“Shadow’s a good dog–what we call a one person dog. When he finds the person who’s right for him, it’ll be a perfect match. You can’t find a more loyal friend and protector than a dog who’s completely devoted to you.”
“Wow, too bad you can’t get a man like that.” Patty had wandered back over, apparently tired of the Pomeranian.
“Well you can’t,” I snapped, a bit too harshly. Then I sighed. “I’m sorry, it’s just been a long day and I’m tired. Maybe we should come back some other time.” The strong smell of dog and other odors that pervaded the place was beginning to give me a headache. My sensible heels crunched as I shifted my feet in the loose gravel outside the runs.
“Do you really want to spend another long weekend alone in that creepy old house?” Barbara countered at once, looking up from her notebook.
“All by yourself with your ‘dream Indian’?” Patty added. She said it under her breath but I elbowed her anyway.
“You can, of course, elect to come back on Monday since we’re closed this weekend, but I’m afraid Shadow will be gone by then.” The shelter woman crossed her arms across a very flat chest.
“What? Somebody else wants him?” Patty went back to wiggling her fingers through the chain-link of his run.
“No. He’s scheduled to be euthanized–put to sleep. We get so many animals we can only keep them for a month or so and then if they don’t get adopted, well…” She shrugged, spreading her hands. Behind her Shadow flattened his ears and whined, a high, sad sound that was almost human.
“Gee, no pressure,” Patty muttered. “Jelly, would you stop?” she protested when I elbowed her again.
“Can we … could I take him out and pet him?” I asked, almost against my will. The dog was looking at me with those big brown eyes and his tail was wagging in small, hopeful arcs. If he was a person, I would have sworn he was begging me to take him.
“No problem.” The shelter worker produced a set of keys that jingled musically against the fence as she unlocked the dog’s run. She bent down to the dog’s level and called to him. “Come on, Shadow. Come on, boy,” she encouraged in a much softer voice than she had used with us. “Come meet this nice lady.”
The dog came out at once completely ignoring the shelter worker’s soft voice and Patty’s attempt to lure him closer by patting her knees. Padding over the gravel he came straight to me, lay down at my feet and rested his huge head on my right foot. Then he stared up at me soulfully, and whined softly in the back of his throat.
“Aw, look at that.” Even Barbara was completely taken by the dog’s performance.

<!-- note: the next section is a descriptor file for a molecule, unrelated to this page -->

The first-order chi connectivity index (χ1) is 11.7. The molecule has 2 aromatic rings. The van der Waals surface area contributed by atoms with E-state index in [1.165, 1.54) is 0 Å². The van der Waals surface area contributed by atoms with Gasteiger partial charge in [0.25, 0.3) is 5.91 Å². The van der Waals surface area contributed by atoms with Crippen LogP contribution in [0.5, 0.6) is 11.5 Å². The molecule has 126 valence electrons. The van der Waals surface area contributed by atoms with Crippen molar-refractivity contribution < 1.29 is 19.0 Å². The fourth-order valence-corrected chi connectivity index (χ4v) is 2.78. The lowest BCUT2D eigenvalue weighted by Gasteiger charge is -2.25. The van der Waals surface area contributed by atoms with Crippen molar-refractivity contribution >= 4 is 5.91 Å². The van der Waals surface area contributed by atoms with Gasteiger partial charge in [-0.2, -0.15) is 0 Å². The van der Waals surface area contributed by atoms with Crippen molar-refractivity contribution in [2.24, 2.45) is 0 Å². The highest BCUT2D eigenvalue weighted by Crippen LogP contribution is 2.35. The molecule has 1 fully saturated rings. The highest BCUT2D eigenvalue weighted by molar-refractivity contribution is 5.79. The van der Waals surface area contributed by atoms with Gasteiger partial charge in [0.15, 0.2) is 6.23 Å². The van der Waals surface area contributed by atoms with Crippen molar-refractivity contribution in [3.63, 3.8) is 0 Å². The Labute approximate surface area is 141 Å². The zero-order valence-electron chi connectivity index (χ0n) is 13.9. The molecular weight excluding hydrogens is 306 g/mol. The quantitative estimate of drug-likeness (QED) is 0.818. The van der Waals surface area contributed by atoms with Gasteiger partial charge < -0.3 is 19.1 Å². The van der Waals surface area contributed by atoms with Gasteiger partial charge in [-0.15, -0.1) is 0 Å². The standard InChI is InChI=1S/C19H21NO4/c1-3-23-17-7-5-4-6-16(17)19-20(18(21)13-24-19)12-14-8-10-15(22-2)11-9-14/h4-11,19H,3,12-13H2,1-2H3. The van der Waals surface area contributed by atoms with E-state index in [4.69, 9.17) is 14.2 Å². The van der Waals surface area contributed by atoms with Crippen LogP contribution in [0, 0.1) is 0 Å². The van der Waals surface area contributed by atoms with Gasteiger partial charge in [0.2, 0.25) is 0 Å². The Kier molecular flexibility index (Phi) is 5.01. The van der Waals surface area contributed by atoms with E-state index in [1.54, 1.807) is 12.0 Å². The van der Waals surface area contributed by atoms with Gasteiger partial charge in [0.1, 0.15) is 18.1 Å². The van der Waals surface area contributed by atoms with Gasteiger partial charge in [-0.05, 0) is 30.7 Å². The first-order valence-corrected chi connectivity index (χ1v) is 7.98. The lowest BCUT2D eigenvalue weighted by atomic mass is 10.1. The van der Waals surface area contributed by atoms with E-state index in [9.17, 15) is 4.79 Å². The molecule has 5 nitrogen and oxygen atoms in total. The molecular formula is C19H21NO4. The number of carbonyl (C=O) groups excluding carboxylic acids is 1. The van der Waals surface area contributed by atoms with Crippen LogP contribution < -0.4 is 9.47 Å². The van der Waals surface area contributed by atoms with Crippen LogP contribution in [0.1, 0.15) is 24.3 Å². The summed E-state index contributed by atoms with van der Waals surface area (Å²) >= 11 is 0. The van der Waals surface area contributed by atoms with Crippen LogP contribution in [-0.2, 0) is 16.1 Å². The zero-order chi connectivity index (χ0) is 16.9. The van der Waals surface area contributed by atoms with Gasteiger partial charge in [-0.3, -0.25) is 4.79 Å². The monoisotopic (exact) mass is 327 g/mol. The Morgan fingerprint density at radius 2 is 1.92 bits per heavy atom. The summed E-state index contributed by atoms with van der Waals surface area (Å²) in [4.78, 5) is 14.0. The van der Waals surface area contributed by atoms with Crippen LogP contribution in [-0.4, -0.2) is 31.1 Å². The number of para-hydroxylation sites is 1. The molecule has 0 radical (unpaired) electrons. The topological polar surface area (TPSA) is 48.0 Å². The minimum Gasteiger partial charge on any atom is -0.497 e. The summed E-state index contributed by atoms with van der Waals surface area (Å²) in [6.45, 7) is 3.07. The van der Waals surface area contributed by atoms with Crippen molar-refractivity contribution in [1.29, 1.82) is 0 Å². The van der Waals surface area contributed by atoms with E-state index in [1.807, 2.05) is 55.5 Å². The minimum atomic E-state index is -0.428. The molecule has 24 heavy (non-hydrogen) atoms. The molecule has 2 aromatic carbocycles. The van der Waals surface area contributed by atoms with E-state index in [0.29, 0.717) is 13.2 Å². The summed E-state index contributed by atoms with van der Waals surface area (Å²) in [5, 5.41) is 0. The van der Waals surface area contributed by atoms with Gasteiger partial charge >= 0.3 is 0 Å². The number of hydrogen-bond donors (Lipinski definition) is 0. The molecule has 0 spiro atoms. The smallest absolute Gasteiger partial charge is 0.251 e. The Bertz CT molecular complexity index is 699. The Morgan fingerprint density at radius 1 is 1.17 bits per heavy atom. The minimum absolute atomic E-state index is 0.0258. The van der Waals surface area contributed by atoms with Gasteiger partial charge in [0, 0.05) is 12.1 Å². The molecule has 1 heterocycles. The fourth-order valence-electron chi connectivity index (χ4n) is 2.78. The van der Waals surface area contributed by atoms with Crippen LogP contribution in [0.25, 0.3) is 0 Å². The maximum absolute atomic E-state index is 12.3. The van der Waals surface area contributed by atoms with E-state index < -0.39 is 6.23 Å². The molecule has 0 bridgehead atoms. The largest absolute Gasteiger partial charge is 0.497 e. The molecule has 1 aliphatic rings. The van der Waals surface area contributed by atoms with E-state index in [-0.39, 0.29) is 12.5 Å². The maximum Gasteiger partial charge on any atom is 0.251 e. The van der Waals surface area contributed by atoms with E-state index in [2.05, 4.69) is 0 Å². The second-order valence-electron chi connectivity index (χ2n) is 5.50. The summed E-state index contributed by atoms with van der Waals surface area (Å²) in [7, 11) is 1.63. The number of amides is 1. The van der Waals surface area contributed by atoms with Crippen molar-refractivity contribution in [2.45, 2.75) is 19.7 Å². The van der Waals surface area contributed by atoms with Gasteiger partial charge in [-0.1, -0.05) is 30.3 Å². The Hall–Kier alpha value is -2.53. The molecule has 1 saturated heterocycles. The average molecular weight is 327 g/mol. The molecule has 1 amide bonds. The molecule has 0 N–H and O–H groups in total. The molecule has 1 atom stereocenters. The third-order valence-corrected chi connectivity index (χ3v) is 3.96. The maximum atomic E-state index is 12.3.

“What a sweetie,” Patty cooed, reaching down to ruffle his fur. Her touch had no effect; the dog ignored her completely. But the minute I reached down to stroke the big, shaggy head he was on his feet and rubbing against me eagerly. A big warm, taffy-pink tongue came out and swiped my hand enthusiastically.
“Eew.” I wiped my palm reflexively against the side of my skirt and then wished I hadn’t. Like my dry cleaning bill wasn’t big enough already. The dog nuzzled me apologetically and I patted him again. This time there was no licking. I rubbed behind his ears and those big eyes closed in apparent ecstasy as he enjoyed the attention. His long tail thumped against the gravel.
“He’s really taken with you,” the shelter worker said. The dog whined as if in agreement.
“Are you a good boy?” I asked him softly. “What a good boy, Shadow.”
“Look, we don’t usually do this, but why don’t you take him on a trial basis?” The shelter worker straightened up and looked at her clipboard again. “I’ll get the paperwork ready. You take him tonight and keep him over the weekend. If it doesn’t work out you can bring him back Monday morning. If it does, keep him and mail us the paperwork or else just drop it off with a check for the adoption fee.”
“Oh no, the fee is taken care of,” Patty protested. “We’ll pay it right now, won’t we, Barb?”
“Not a problem.” Barbara was already whipping out her Visa.
“Guys, no,” I protested. “You don’t have to do this, really.”
“But we want to.” Barb was already bustling back into the shelter with the worker.
“Consider it a ‘happy divorce’ gift. He’s not the ‘man of your dreams’ but what are you gonna do?” Patty gave my arm a little squeeze.
I sighed and patted the dog again. “You’re never gonna let that dream drop, are you?”
She grinned and popped her gum. “Nope. Barb and I don’t like the idea of you being all alone in that spooky house with no protection. Not like Douglas was big in the home security department or anything, but at least he was another warm body.”
“If you trampled his roses he’d be pretty upset and protective,” I pointed out. Douglas had spent more time in the garden than in our bedroom the last year of our marriage, caring for his precious prize-wining roses. (In Arizona they can bloom all year round with proper care.)
I sometimes thought he’d put off announcing his intention to divorce me just so he could see the rare Lady Penzance Eglantine roses he’d bought and nurtured at great expense bloom. They were his pride and joy, and I knew it had just about killed him to leave them when he moved out.
“Beating up would-be garden vandals isn’t my idea of a real man.” Patty looked skeptical. “You’ve been alone in that house for six months. If you won’t move in with Barb or me, then this is the next best thing.”
“I know you didn’t grow up with dogs the way I did, but let me tell you, I think this is a good one. Aren’t you boy?” She ruffled the dog’s fur and got no reaction. “Hmph.” She crossed her arms over her chest, gold bangles jangling. “Looks like he’s only got eyes for you.”
The dog looked up at us and barked once, as if in agreement. I could have sworn his eyes were laughing.